I first read it about 20 years ago when I found it in the school library. I read it 4 times before I graduated, and have picked it back up a couple of times since. I first loved it for the vivid description of 16th (17th?) century Japanese life and for Blackthorne's (or Anjin-san's) journey in embracing that culture, but was unable to fully grasp the whole political side of the story until after teaching Japanese history some time later. It still ranks as one of my favorite books, although I have not read any of Clavell's other novels.

I have read a pretty chilling short story of his, though (arrgh - can't remember the title right now), that explores the meaning of the Pledge of Allegiance - and how so many Americans have no idea what that meaning is. I've used it with students to great effect.
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Postby ArPharazon » Mon Jun 28, 2004 5:26 am

In my view, Shogun is a brilliant work of fiction.

It shows how a book can capture and then play with your emotions and responses. At first, when Blackthorn is first shipwrecked in Japan, one is - with him - appalled by the brutality and seeming coldness of the Japanese. Yet several hundred pages later, after he and the reader have been immersed in the detail and sophistication of the Japanese culture and brought to understand its simplicity and its morality - one finds one's position reversed. Blackthorne, now a trusted samurai, goes to visit his old crew, and finds them unwashed, vermin ridden, crude and unpleasant - and you do to!!

Clavell took genuine Japanese history and the story of Will Adams (an English sailor shipwrecked just as Shogun relates) and then fictionalises it to give him room to play with ideas.

Thus Toranaga in the book, is history's Tokugawa Ieyesu - founder of a line of Shogun's that lasted until the C19th.

I would recommend the mini-series too, recently and magnificently released on dvd in the UK. you can watch the TV series and read the book in parallel to help one imagine the settings. costumes etc. Richard Chamberlain has never been better, and Toshiro Mifune (Seven Samurai/Rashomon etc) plays Toranaga with terrific authority and charisma.

As this is TORC - Michael Hordern (Gandalf in the BBC radio adaptation of LOTR) plays a Franciscan priest. John Rhys-Davis (Gimli in PJ's film, is a Portugese navigator.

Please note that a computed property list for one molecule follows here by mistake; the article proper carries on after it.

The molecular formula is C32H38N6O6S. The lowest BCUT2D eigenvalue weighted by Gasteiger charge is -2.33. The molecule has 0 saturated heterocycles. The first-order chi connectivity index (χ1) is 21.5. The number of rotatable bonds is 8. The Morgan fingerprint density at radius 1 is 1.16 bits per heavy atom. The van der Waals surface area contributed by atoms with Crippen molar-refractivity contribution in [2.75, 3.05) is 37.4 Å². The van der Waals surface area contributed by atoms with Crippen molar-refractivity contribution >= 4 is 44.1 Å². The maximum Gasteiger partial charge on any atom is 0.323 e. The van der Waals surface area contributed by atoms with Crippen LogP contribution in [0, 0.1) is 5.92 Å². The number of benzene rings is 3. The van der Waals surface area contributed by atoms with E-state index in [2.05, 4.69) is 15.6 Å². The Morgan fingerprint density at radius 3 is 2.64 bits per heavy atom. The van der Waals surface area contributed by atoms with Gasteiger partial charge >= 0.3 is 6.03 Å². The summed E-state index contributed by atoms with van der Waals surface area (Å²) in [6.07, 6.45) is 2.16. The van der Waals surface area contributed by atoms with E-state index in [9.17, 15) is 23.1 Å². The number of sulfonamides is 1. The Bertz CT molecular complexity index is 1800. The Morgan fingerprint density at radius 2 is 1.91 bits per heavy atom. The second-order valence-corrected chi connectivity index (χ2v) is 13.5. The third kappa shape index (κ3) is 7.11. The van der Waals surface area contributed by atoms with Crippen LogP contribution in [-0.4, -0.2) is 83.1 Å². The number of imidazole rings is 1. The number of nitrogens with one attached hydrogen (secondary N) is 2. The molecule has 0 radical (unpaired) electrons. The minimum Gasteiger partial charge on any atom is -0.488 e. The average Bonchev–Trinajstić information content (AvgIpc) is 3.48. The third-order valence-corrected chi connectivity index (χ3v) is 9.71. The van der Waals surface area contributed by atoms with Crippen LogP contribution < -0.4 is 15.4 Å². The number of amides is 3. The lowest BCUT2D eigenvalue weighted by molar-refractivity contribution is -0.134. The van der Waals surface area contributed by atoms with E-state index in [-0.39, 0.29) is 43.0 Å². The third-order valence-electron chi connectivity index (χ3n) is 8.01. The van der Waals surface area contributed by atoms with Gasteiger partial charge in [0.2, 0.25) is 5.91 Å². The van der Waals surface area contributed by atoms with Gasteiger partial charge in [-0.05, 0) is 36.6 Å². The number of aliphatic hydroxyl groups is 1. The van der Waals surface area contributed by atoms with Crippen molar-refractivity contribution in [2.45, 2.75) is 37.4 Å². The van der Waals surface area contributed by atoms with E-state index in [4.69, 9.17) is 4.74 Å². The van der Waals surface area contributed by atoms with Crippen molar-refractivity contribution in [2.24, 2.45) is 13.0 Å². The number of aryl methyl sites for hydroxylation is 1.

The TV series has high production qualities, superb costumes and sets and great attention to detail. All Japanese characters are played by Japanese actors and genuine castles are used at some points.

The book is very detailed and can seem slow moving (reflecting the subtlies of Japanese politics) but it is worth persevering with.

If you haven't yet encountered Shogun, book or series, give either a go. Superb.

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Postby SilentWraith » Tue Jun 29, 2004 7:42 pm

ArPharazon wrote:Clavell took genuine Japanese history and the story of Will Adams (an English sailor shipwrecked just as Shogun relates) and then fictionalises it to give him room to play with ideas.

Thus Toranaga in the book, is history's Tokugawa Ieyesu - founder of a line of Shogun's that lasted until the C19th.


James Clavell is one of my favourite authors and Shogun, I think, is his best novel. I first read it many years ago, at a time when I should have been studying for my final high school exams. As a result, I did not perform as well in those exams as I, perhaps, should have. But it sure was much more fun reading Shogun than it was studying! It was only later that I learned that many of the characters in Shogun were based on real-life characters, as ArPhy has mentioned above. So I prefer to think that I was, in fact, studying while I was reading Shogun. Studying history, to be exact. Okay, so it's a quite fictionalised version of history. Please don't destroy my fantasy! :)